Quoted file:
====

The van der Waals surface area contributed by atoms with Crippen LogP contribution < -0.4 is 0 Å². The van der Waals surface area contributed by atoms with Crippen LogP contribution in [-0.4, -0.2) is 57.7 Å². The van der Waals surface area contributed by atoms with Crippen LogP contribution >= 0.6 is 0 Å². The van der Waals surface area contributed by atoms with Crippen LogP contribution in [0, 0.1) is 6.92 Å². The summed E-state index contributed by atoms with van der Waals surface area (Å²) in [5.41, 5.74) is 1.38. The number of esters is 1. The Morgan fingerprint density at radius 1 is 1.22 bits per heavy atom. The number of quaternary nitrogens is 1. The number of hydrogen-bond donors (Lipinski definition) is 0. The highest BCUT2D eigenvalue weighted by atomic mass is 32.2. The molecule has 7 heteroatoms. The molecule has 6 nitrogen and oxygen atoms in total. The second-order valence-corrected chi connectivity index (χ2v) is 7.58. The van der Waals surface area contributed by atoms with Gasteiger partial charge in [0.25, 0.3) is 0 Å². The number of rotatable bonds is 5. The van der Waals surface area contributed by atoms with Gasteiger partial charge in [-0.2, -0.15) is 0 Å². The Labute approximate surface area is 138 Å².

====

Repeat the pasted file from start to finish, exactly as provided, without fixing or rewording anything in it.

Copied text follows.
The van der Waals surface area contributed by atoms with Crippen LogP contribution < -0.4 is 0 Å². The van der Waals surface area contributed by atoms with Crippen LogP contribution in [-0.4, -0.2) is 57.7 Å². The van der Waals surface area contributed by atoms with Crippen LogP contribution >= 0.6 is 0 Å². The van der Waals surface area contributed by atoms with Crippen LogP contribution in [0, 0.1) is 6.92 Å². The summed E-state index contributed by atoms with van der Waals surface area (Å²) in [5.41, 5.74) is 1.38. The number of esters is 1. The Morgan fingerprint density at radius 1 is 1.22 bits per heavy atom. The number of quaternary nitrogens is 1. The number of hydrogen-bond donors (Lipinski definition) is 0. The highest BCUT2D eigenvalue weighted by atomic mass is 32.2. The molecule has 7 heteroatoms. The molecule has 6 nitrogen and oxygen atoms in total. The second-order valence-corrected chi connectivity index (χ2v) is 7.58. The van der Waals surface area contributed by atoms with Gasteiger partial charge in [0.25, 0.3) is 0 Å². The number of rotatable bonds is 5. The van der Waals surface area contributed by atoms with Gasteiger partial charge in [-0.2, -0.15) is 0 Å². The Labute approximate surface area is 138 Å².